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Lockdown: Large retail-focused NBFCs facing cash flow difficulties; debt servicing a challenge


Mumbai: Nearly a dozen of large retail-focused non-banking finance companies (NBFCs) may need around Rs 10,000-20,000 crore of funds over the next few months for servicing their debt obligations and to run their operations, says a report. Due to the ongoing lockdown, the primary cash flows of the NBFCs have been disrupted as their collections have come to a standstill, according to a report by Acuite Ratings & Research on top 11 retail NBFCs .

These NBFCs, which account for 43 per cent of the advances of the retail NBFC sector, would find it difficult to manage their cash flows unless they get access to additional bank lines or refinance, it said.

“The refinancing requirement for these 11 retail large NBFCs is at around Rs 10,000-20,000 crore to avoid any challenges in their debt servicing and to sustain their operations,” its chief analytical officer Suman Chowdhury said in a report.

The aggregated debt repayment including interest for these retail NBFCs in the current quarter is estimated to be between Rs 40,000 crore to Rs 60,000 crore while their cash reserves are estimated to be around Rs 45,000 crore.

Last month, the Reserve Bank of India (RBI) had announced a three-month moratorium on repayment of term loans.

While most banks will provide back-to-back loan moratorium, there is no indication that it will be applicable for debt market instruments, it said.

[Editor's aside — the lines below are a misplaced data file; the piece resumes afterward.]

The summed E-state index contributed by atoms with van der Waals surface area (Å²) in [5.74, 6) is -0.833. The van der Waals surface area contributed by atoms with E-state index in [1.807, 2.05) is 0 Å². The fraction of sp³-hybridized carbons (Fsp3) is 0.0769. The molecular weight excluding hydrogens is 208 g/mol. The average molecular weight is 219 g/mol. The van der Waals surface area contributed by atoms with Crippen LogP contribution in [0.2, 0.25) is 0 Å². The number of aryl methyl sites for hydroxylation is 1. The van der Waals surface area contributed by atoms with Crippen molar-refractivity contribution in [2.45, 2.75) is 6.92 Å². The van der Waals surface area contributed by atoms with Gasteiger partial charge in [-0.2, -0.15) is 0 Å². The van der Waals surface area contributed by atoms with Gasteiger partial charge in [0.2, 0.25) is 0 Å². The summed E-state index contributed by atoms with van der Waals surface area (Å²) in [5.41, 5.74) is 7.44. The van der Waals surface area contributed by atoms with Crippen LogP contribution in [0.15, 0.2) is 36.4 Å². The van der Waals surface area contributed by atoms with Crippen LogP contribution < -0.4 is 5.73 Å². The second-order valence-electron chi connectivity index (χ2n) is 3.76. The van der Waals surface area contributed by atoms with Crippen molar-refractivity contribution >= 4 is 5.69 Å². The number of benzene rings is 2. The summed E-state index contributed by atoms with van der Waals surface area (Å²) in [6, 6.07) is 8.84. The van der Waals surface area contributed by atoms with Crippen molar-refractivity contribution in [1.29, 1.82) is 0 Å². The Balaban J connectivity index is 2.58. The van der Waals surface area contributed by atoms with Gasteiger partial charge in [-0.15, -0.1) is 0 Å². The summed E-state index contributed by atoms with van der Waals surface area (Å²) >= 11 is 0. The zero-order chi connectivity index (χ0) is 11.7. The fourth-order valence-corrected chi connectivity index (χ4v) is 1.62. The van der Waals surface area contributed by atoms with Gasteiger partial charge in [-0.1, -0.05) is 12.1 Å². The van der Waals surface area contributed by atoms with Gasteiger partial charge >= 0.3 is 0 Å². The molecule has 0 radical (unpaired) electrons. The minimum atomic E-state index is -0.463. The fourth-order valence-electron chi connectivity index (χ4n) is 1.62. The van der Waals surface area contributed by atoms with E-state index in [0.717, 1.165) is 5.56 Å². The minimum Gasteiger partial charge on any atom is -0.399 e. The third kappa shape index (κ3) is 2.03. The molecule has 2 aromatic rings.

Almost 60 per cent borrowing of 11 retail NBFCs are from non-bank sources and require continuity in debt servicing.

“With minimal collections, the NBFCs can only depend on their cash reserves and any backup credit lines from banks, if available for servicing such debt,” the rating agency said.

It said beyond the immediate liquidity challenges, the key risk for these NBFCs is a sharp deterioration in the delinquency levels subsequent to the expiry of the three-month moratorium.

According to a vulnerability analysis done by the rating agency, retail NBFCs with leverage of 3x or more have a significant likelihood of incurring losses in FY21 if the stage 3 delinquencies or NPAs increase over 8 per cent.

“Those NBFCs with capital adequacy levels of 20 per cent and lower are likely to be more impacted as the buffer to absorb any losses will be lower vis-a-vis regulatory threshold,” its head (financial sector ratings) Vinayak Nayak said.

The agency expects the disruption from complete or partial lockdown to subside completely by the second quarter of FY21.

However, if the lockdown is prolonged, it can impact the sustainability of a few NBFCs, it added.


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